Rogues & Vagabonds

theatre, film & tv past and present 2001-2008 & 2013…

Whitewashing History by Tanya Landman


An article about the wonderfully gifted actor Sophie Okenedo in The Guardian (4th July 2014) mentioned that in order to find good parts she has to travel to the USA. She said, “I think a lot of it is [due to] costume and period drama, which must be, what, at least 40% of what we do here? Which means 40% of opportunities are closed to me already.”

Now this statement bothered me and not just because one of our best and brightest actors can’t find enough work in the UK. What’s really troubling is the apparent assumption amongst programme makers that costume and period drama is a Whites-Only zone. Peter Fryer’s Staying Power – the definitive history of black people in Britain – really ought to be required reading for anyone who produces period drama in the UK. Africans, Asians and their descendants have shaped British Culture and society from Roman times until the present. So why isn’t that represented on TV? Are programme makers in the UK simply ignorant? Or is something more sinister at work here? Have we whitewashed our history the way Hollywood has whitewashed it in the USA?

I grew up on a steady diet of B-movie Westerns in the cinema. On TV you just couldn’t get away from the things – Bonanza, The Virginian, Alias Smith and Jones, Rawhide the list goes on and on. The cowboys were always white, clean-shaven, morally upright and remarkably clean for men that lived a roving life on the open prairie.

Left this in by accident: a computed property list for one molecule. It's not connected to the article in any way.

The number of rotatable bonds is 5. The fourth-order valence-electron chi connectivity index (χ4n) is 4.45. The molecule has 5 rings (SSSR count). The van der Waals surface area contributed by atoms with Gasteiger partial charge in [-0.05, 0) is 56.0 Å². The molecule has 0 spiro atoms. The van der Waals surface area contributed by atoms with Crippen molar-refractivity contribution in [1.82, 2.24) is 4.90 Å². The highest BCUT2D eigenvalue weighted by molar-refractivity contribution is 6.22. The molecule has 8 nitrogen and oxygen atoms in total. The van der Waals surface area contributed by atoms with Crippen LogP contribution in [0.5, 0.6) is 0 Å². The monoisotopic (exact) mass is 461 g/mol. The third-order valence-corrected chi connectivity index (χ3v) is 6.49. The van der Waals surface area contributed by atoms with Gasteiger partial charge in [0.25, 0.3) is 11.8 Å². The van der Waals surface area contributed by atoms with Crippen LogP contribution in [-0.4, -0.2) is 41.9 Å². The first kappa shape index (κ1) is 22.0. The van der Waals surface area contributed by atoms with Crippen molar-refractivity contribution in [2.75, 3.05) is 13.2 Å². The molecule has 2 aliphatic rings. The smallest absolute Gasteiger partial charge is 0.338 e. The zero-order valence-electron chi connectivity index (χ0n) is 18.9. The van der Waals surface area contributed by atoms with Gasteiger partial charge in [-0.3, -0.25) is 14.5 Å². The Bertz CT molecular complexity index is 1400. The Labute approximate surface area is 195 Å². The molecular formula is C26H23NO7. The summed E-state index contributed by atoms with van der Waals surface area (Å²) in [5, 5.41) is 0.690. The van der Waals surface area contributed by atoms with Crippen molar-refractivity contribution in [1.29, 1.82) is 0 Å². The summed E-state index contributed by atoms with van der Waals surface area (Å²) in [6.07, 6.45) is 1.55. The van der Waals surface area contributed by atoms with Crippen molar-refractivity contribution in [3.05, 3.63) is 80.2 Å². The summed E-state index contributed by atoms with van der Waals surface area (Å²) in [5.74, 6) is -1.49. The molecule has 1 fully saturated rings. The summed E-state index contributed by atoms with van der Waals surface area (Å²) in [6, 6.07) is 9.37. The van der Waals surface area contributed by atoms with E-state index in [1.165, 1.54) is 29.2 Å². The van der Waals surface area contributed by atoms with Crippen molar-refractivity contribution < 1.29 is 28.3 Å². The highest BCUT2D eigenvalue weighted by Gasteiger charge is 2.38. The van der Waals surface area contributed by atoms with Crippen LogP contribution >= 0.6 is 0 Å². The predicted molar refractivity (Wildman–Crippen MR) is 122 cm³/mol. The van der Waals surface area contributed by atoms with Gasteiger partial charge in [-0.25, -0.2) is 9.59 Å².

When I started researching Buffalo Soldier I came across some startling statistics. Around 25% of cowboys and 25% of the US army during the “Wild West’ period were black.

I must have seen John Ford’s 1954 classic The Searchers for the first time when I was around five years old. I have a very clear memory of watching it with my father. Starring John Wayne it tells the story of Ethan Edwards, an ex-Confederate soldier who swears revenge after Comanches kill his brother’s family and abduct his niece, Debbie. The film made a huge impact on me at the time: I remember finding the idea of being captured by the Indians absolutely terrifying. But what was more terrifying was what happened when – after 5 years of searching – Ethan finally…

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One comment on “Whitewashing History by Tanya Landman

  1. First Night Design

    Reblogged this on First Night History.

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This entry was posted on 01/12/2015 by in Articles, Books, Cinema, History, Reblogs, Television and tagged , , , .

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